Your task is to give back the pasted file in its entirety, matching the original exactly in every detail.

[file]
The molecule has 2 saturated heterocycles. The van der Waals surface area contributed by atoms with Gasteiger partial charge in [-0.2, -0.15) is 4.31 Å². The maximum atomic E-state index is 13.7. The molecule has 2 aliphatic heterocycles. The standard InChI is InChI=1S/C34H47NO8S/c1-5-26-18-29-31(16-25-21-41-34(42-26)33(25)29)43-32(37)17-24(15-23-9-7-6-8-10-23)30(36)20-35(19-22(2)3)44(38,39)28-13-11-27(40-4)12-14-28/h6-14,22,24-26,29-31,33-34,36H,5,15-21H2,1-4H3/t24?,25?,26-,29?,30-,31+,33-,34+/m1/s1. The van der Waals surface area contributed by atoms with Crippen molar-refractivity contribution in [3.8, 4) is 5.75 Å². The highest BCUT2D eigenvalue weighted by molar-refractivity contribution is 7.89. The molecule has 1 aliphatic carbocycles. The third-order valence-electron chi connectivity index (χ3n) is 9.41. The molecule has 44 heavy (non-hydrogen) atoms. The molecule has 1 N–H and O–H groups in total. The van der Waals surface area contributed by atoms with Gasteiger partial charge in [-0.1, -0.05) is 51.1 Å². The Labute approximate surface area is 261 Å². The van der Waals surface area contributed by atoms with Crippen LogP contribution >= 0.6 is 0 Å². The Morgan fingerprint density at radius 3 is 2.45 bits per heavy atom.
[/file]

The molecule has 2 saturated heterocycles. The van der Waals surface area contributed by atoms with Gasteiger partial charge in [-0.2, -0.15) is 4.31 Å². The maximum atomic E-state index is 13.7. The molecule has 2 aliphatic heterocycles. The standard InChI is InChI=1S/C34H47NO8S/c1-5-26-18-29-31(16-25-21-41-34(42-26)33(25)29)43-32(37)17-24(15-23-9-7-6-8-10-23)30(36)20-35(19-22(2)3)44(38,39)28-13-11-27(40-4)12-14-28/h6-14,22,24-26,29-31,33-34,36H,5,15-21H2,1-4H3/t24?,25?,26-,29?,30-,31+,33-,34+/m1/s1. The van der Waals surface area contributed by atoms with Crippen molar-refractivity contribution in [3.8, 4) is 5.75 Å². The highest BCUT2D eigenvalue weighted by molar-refractivity contribution is 7.89. The molecule has 1 aliphatic carbocycles. The third-order valence-electron chi connectivity index (χ3n) is 9.41. The molecule has 44 heavy (non-hydrogen) atoms. The molecule has 1 N–H and O–H groups in total. The van der Waals surface area contributed by atoms with Gasteiger partial charge in [-0.1, -0.05) is 51.1 Å². The Labute approximate surface area is 261 Å². The van der Waals surface area contributed by atoms with Crippen LogP contribution >= 0.6 is 0 Å². The Morgan fingerprint density at radius 3 is 2.45 bits per heavy atom.